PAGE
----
Entering college or a university is one of the milestones in a person’s life. Students spend a good portion of their time preparing for the college entrance exam. After all, it determines the next four years of their lives and even the years after that.
In America, there are two standardized tests. There is SAT, which was formerly known as Scholastic Aptitude Test, then eventually SAT Reasoning Test. The second standardized test is American College Testing or better known now as ACT. Between these two tests, students
definitely have a lot of work to do to make sure they pass them. However, what if you only decide to take one? Which one is better?
In this article, you will learn about the pros and cons of each test to help you decide which one to take.
The Advantages of the SAT
Here are some of the pros of the SAT:
- Lesser Scope
SAT’s text structure only includes Reading, Writing and Language, Math, and an optional essay. Students who want to take a major focusing on these areas will do well to take this test. It will enable them to study more in the needed areas. If the student taking the test is better at words, it’s even more advantageous.
- No Science
Going over the first pro above, one may notice that Science is not one of the subjects included in the test. Science is a broad subject, having many branches, and is, therefore, a very time-consuming area to study. It's not the easiest subject to understand, either, much like Math. Since the SAT already has Math, it's good that the student taking the SAT will not have to worry about studying for Science at the same time.
- Optional Essay
One more thing that can be noticed in the SAT test structure is that its essay is optional. While some have their way with words, others don’t. If the student happens to be not very accustomed to writing essays, it won’t be a big problem when he’s taking the SAT.
- Learnable Test
SAT is a standardized test that determines or evaluates a student’s gained knowledge in high school. This means that the questions that will appear in the test are almost the same as or, at the very least, compared to the ones taken in a high school test. If the student taking the SAT is very much willing to sit down and study hard, there is a big chance that he will do well taking the SAT.
- More Time
One of the best pros of taking the SAT is that it has a longer time length – three hours if you’re not taking the essay and three hours and fifty minutes if you’re planning to answer the essay as well.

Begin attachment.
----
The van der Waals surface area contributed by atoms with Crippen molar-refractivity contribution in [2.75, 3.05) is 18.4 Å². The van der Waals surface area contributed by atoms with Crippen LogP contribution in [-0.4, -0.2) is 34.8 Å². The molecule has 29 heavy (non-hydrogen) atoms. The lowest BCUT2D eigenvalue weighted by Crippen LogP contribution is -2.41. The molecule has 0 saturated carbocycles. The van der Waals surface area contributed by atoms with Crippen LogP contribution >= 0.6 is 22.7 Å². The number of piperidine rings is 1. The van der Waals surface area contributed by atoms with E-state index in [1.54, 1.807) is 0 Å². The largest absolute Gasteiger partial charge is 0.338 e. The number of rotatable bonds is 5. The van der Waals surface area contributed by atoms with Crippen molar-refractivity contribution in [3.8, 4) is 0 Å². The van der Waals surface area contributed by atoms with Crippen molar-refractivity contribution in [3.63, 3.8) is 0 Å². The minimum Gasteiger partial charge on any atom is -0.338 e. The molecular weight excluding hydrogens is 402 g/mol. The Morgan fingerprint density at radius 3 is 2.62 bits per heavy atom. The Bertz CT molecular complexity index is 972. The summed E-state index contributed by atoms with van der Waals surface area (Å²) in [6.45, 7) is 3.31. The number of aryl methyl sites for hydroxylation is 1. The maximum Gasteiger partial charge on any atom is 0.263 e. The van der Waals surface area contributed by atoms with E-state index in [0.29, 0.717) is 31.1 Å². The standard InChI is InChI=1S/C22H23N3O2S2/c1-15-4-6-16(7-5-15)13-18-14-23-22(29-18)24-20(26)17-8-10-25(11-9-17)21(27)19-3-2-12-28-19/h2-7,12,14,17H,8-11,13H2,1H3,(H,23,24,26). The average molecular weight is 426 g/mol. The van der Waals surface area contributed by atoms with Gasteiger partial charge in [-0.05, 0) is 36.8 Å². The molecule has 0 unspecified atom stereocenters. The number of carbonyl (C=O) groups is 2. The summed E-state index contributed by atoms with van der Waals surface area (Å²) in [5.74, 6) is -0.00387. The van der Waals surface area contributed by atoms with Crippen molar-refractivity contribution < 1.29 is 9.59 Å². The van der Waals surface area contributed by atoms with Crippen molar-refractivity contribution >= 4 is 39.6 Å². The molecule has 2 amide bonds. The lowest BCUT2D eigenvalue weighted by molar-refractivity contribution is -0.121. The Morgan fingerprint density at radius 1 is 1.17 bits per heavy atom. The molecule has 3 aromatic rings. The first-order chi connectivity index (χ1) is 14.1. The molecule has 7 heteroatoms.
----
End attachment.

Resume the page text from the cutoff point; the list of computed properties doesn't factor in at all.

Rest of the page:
The Disadvantages of the SAT
Here are some of the cons of the SAT:
- More Reading Passages
One of the SAT’s cons is that it includes more reading passages than ACT does. In total, the student will have to read through five reading passages throughout the whole test. This is not good news for those whose strengths do not include reading comprehension.
- No Calculator Policy
Another con of SAT is that it has a “no calculator policy.” This means that all the mathematical problems that will be given in the test, including Arithmetic, Algebra I and II, Geometry, Trigonometry, and Data Analysis, will have to be computed manually.
- Tricky Questions
Just because the SAT is a standardized test does not mean the questions will have easy and obvious answers. A lot of its questions are tricky ones. Although this part is quite challenging and satisfying when answered correctly, it adds more pressure to the one taking it.
The Advantages of the ACT
Here are the pros of the ACT:
- More Straightforward Questions
Directly comparing ACT with SAT, ACT poses more straightforward questions. This means that students taking it won’t have to spend more time figuring out not only the answer but also what the question really means.
- Wider Scope
While some may rejoice at the thought of not including Science to the list of subjects to study, others may be disappointed. There are students whose strengths include Science, no matter how complicated it may be. To these students, taking ACT may prove to be the better move as its scope includes Science.
- Allows Calculator
Directly comparing ACT with SAT once again, ACT enables test takers to use a calculator in the Math portion of the test. This is a huge advantage since it allows test-takers more time to focus on other questions instead of manually solving mathematical problems.
- Optional Essay
Just like the SAT, ACT’s essay portion is also optional. Again, this is an advantage for students who are not fond of essay writing, as skipping the essay part will allow them to spend more time on other subject areas, such as Science. However, it would be wise to remember that in most colleges, essays are vital.
The Disadvantages of the ACT
These are some of the downsides of the ACT:
- Shorter Test Time
While it is challenging to finish an exam within a limited time, it is an added pressure to student test-takers. This is one of the cons of ACT. It only allows students two hours and fifty-five minutes without the essay and three hours and forty minutes with the essay.
- More Advanced Math
Students who don’t love Math may be wise not to choose ACT over SAT as ACT contains more advanced mathematical problems and equations. While the branches of Math in both tests are somehow the same, the individual questions themselves are more complicated in the ACT.
- More Memorization
ACT focuses on concrete information. Therefore, students taking this test should be ready with details and specific terms. The questions are more uncomplicated and more straightforward, but that also means that the answers are also more specific, requiring them to memorize as many and as many as possible.
So, which test is better to take: SAT or ACT? The answer is neither. Both tests are equally reliable. The student only has to decide which test to take based on his skill set.